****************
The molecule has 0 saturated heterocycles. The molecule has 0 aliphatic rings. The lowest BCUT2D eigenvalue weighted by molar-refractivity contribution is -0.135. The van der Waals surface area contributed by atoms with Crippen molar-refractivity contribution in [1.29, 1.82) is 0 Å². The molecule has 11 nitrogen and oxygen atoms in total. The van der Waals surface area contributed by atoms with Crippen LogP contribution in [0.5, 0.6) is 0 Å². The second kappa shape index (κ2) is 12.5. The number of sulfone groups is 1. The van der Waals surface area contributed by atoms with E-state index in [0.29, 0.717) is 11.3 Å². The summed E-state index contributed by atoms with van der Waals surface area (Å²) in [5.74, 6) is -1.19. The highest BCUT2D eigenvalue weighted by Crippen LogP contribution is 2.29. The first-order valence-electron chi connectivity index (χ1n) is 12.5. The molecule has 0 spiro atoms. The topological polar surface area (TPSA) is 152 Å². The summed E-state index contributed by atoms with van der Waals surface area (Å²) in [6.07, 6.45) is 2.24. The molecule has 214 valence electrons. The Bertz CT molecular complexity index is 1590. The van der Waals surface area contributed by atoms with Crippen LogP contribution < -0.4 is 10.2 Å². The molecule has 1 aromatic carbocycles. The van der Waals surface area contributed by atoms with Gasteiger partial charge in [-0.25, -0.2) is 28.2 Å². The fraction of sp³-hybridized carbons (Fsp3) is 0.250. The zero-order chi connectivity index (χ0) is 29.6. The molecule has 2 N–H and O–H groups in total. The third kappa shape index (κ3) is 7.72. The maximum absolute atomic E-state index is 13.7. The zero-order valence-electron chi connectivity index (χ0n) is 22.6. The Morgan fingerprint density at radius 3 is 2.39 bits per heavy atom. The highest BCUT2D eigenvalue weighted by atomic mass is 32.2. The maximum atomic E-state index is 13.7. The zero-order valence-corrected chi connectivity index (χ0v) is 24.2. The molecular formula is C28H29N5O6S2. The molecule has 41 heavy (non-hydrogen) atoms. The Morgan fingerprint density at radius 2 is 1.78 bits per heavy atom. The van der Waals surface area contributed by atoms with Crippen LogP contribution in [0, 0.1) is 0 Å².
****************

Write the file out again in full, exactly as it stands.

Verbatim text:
The molecule has 0 saturated heterocycles. The molecule has 0 aliphatic rings. The lowest BCUT2D eigenvalue weighted by molar-refractivity contribution is -0.135. The van der Waals surface area contributed by atoms with Crippen molar-refractivity contribution in [1.29, 1.82) is 0 Å². The molecule has 11 nitrogen and oxygen atoms in total. The van der Waals surface area contributed by atoms with Crippen LogP contribution in [0.5, 0.6) is 0 Å². The second kappa shape index (κ2) is 12.5. The number of sulfone groups is 1. The van der Waals surface area contributed by atoms with E-state index in [0.29, 0.717) is 11.3 Å². The summed E-state index contributed by atoms with van der Waals surface area (Å²) in [5.74, 6) is -1.19. The highest BCUT2D eigenvalue weighted by Crippen LogP contribution is 2.29. The first-order valence-electron chi connectivity index (χ1n) is 12.5. The molecule has 0 spiro atoms. The topological polar surface area (TPSA) is 152 Å². The summed E-state index contributed by atoms with van der Waals surface area (Å²) in [6.07, 6.45) is 2.24. The molecule has 214 valence electrons. The Bertz CT molecular complexity index is 1590. The van der Waals surface area contributed by atoms with Crippen LogP contribution < -0.4 is 10.2 Å². The molecule has 1 aromatic carbocycles. The van der Waals surface area contributed by atoms with Gasteiger partial charge in [-0.25, -0.2) is 28.2 Å². The fraction of sp³-hybridized carbons (Fsp3) is 0.250. The zero-order chi connectivity index (χ0) is 29.6. The molecule has 2 N–H and O–H groups in total. The third kappa shape index (κ3) is 7.72. The maximum absolute atomic E-state index is 13.7. The zero-order valence-electron chi connectivity index (χ0n) is 22.6. The Morgan fingerprint density at radius 3 is 2.39 bits per heavy atom. The highest BCUT2D eigenvalue weighted by atomic mass is 32.2. The maximum atomic E-state index is 13.7. The zero-order valence-corrected chi connectivity index (χ0v) is 24.2. The molecular formula is C28H29N5O6S2. The molecule has 41 heavy (non-hydrogen) atoms. The Morgan fingerprint density at radius 2 is 1.78 bits per heavy atom. The van der Waals surface area contributed by atoms with Crippen LogP contribution in [0, 0.1) is 0 Å².